Monday, November 23, 2015

Immigrants

The Great Hunger lasted from 1845 to 1852.  It is also known as the Irish famine.  The grandparents of my paternal grandfather came over then.  Over three hundred fifty Mahoneys came through New York in 1850 and 1851, the years my kinfolk came through.

I was sorting through the records for Daniel in 1850 and Katherine and Ellen in 1851.  So many records, so ...flexible the sense of names and dates.  I have not been able to identify their entry dates with any degree of certitude, yet seeing all of those names had its effect.

At that time, in our republic, Catholics were suspect of loyalty to the Pope more than to the country, especially the rebellious Irish.  Catholics were a problem for this country even in Maryland.  Yet, they came.  They answered the open invitation of liberty.  "Give me your tired, your poor, your huddled masses yearning to breath free...."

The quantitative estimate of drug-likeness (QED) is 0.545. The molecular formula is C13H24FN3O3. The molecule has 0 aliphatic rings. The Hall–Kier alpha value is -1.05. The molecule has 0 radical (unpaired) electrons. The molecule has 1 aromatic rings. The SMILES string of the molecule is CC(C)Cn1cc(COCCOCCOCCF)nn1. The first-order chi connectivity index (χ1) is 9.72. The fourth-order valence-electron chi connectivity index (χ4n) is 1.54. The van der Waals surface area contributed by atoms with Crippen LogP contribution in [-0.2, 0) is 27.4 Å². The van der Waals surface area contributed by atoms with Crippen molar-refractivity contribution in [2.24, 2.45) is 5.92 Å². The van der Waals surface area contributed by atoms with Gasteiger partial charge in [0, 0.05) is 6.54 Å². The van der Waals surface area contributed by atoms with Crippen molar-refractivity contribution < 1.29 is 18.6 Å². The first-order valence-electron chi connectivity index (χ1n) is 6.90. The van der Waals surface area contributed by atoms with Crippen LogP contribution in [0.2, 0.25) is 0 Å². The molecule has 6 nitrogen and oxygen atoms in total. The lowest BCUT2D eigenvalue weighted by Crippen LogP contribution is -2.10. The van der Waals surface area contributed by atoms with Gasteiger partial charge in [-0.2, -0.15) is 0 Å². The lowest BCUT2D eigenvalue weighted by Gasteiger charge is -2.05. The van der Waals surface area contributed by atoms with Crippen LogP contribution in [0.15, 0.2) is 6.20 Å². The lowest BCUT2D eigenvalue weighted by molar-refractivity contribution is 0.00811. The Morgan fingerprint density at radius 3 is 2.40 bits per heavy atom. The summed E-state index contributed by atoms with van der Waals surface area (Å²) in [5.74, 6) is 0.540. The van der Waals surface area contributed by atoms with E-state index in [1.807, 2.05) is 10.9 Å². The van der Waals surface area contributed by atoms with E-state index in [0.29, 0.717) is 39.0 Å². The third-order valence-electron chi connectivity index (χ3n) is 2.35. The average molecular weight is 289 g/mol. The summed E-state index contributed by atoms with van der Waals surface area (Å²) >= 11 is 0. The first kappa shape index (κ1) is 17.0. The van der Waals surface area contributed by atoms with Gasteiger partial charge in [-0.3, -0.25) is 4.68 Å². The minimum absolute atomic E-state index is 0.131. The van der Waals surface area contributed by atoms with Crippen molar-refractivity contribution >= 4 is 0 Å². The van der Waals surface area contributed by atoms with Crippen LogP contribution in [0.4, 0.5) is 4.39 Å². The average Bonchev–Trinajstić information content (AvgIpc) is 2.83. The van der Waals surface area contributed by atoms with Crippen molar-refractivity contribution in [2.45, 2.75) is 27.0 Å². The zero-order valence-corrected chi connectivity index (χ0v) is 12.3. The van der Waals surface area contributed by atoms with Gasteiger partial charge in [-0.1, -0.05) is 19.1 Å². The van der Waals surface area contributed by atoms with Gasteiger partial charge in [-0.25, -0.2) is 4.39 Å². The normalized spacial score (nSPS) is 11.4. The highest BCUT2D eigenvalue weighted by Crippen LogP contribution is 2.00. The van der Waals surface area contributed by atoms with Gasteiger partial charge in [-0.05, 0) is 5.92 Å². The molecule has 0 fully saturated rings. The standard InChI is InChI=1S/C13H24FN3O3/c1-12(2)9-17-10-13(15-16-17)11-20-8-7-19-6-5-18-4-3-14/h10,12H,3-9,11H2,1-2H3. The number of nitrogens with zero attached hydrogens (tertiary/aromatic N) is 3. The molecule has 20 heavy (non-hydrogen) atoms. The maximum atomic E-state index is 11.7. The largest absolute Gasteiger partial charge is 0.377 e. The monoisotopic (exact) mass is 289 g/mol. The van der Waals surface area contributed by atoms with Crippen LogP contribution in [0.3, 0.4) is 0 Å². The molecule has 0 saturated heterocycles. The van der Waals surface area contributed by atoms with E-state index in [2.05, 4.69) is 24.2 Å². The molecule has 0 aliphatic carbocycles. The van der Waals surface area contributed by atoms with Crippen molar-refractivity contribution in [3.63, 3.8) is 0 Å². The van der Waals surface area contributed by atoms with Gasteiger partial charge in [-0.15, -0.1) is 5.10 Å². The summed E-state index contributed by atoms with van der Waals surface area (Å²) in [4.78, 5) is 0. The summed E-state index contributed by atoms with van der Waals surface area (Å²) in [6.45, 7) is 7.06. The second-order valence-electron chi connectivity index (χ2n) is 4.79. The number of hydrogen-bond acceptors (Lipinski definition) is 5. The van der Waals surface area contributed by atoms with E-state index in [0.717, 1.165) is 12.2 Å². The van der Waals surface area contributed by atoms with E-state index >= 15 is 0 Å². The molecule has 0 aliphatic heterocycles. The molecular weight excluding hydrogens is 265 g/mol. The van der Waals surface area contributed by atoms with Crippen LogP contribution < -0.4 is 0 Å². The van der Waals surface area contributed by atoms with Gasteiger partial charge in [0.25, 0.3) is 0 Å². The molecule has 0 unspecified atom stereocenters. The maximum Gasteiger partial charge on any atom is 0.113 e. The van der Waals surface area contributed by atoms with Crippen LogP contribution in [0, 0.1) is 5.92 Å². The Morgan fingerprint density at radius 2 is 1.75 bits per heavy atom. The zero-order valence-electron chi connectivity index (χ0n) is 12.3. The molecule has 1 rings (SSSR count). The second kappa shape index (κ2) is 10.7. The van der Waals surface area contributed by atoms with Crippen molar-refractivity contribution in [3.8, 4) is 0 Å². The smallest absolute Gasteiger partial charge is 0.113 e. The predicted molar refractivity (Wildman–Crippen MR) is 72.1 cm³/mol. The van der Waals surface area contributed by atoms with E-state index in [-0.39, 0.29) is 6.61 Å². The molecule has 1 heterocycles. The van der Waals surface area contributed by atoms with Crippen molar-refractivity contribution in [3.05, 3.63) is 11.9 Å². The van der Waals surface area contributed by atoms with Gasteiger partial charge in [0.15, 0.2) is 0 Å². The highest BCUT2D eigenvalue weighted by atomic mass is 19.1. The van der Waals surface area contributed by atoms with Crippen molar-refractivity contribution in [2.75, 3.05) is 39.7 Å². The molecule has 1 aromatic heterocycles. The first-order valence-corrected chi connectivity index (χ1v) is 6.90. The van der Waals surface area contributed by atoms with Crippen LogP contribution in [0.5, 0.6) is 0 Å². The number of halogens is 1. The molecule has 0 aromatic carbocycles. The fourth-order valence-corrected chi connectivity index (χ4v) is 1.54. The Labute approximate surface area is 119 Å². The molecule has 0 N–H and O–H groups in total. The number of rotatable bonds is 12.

It was not an easy assimilation.  "No Irish Need Apply" was not an uncommon sign.  Yet this idealistic country opened the borders to these refugees with all the risks of disease and insurrection.  

***
Today we see the flood of immigrants from the middle east.  Peoples whose countries are ravaged by an Islamic analog to the Reformation in western Europe and the destruction of many of the functioning governments.  These people, Muslim and Maronite, pose potential harms to the west, to these United States.  ...And yet...
Though they are despised even as my ancestors were despised on their entry to this land, even so, the call of Liberty still rings true.  


4 comments:

  1. hmm... I hadn't quite thought of the people of the middle east like that.

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  2. hmm... I hadn't quite thought of the people of the middle east like that.

    ReplyDelete
  3. From our daughter Emily, quoting from a song. I agree. "Fear is easy, love is hard ".

    ReplyDelete